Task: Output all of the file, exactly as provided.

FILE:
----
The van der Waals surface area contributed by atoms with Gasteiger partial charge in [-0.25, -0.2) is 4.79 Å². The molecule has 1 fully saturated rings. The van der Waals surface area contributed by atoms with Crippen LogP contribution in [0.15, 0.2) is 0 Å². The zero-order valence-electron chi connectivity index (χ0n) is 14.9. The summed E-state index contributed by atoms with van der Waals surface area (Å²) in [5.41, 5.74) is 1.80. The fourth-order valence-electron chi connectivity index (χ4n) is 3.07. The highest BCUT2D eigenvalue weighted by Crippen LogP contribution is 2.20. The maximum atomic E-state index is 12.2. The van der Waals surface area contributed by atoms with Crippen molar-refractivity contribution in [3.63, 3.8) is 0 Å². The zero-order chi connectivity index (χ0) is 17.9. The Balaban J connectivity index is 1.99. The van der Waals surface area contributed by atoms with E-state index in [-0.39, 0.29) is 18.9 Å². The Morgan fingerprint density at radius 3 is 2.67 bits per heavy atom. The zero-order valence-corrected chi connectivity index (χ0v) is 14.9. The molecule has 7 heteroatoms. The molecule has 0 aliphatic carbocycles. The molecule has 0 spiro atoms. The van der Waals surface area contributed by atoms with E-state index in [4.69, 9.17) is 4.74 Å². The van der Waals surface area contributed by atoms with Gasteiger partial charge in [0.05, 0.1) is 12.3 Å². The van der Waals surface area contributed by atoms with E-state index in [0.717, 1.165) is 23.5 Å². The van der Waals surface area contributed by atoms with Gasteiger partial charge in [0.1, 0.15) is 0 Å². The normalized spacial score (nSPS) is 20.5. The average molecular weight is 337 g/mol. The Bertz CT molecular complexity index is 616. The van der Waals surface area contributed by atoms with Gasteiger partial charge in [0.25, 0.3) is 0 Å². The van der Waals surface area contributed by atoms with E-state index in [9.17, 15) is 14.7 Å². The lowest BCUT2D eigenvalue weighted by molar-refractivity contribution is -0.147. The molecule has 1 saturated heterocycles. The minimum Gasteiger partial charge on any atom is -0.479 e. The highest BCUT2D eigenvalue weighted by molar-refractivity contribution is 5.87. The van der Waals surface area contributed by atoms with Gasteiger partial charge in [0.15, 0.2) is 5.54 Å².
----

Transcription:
The van der Waals surface area contributed by atoms with Gasteiger partial charge in [-0.25, -0.2) is 4.79 Å². The molecule has 1 fully saturated rings. The van der Waals surface area contributed by atoms with Crippen LogP contribution in [0.15, 0.2) is 0 Å². The zero-order valence-electron chi connectivity index (χ0n) is 14.9. The summed E-state index contributed by atoms with van der Waals surface area (Å²) in [5.41, 5.74) is 1.80. The fourth-order valence-electron chi connectivity index (χ4n) is 3.07. The highest BCUT2D eigenvalue weighted by Crippen LogP contribution is 2.20. The maximum atomic E-state index is 12.2. The van der Waals surface area contributed by atoms with Crippen molar-refractivity contribution in [3.63, 3.8) is 0 Å². The zero-order chi connectivity index (χ0) is 17.9. The Balaban J connectivity index is 1.99. The van der Waals surface area contributed by atoms with E-state index in [-0.39, 0.29) is 18.9 Å². The Morgan fingerprint density at radius 3 is 2.67 bits per heavy atom. The zero-order valence-corrected chi connectivity index (χ0v) is 14.9. The molecule has 7 heteroatoms. The molecule has 0 aliphatic carbocycles. The molecule has 0 spiro atoms. The van der Waals surface area contributed by atoms with E-state index in [4.69, 9.17) is 4.74 Å². The van der Waals surface area contributed by atoms with Gasteiger partial charge in [0.05, 0.1) is 12.3 Å². The van der Waals surface area contributed by atoms with E-state index in [0.717, 1.165) is 23.5 Å². The van der Waals surface area contributed by atoms with Gasteiger partial charge in [0.1, 0.15) is 0 Å². The normalized spacial score (nSPS) is 20.5. The average molecular weight is 337 g/mol. The Bertz CT molecular complexity index is 616. The van der Waals surface area contributed by atoms with Gasteiger partial charge in [0.25, 0.3) is 0 Å². The van der Waals surface area contributed by atoms with E-state index in [9.17, 15) is 14.7 Å². The lowest BCUT2D eigenvalue weighted by molar-refractivity contribution is -0.147. The molecule has 1 saturated heterocycles. The minimum Gasteiger partial charge on any atom is -0.479 e. The highest BCUT2D eigenvalue weighted by molar-refractivity contribution is 5.87. The van der Waals surface area contributed by atoms with Gasteiger partial charge in [0.15, 0.2) is 5.54 Å².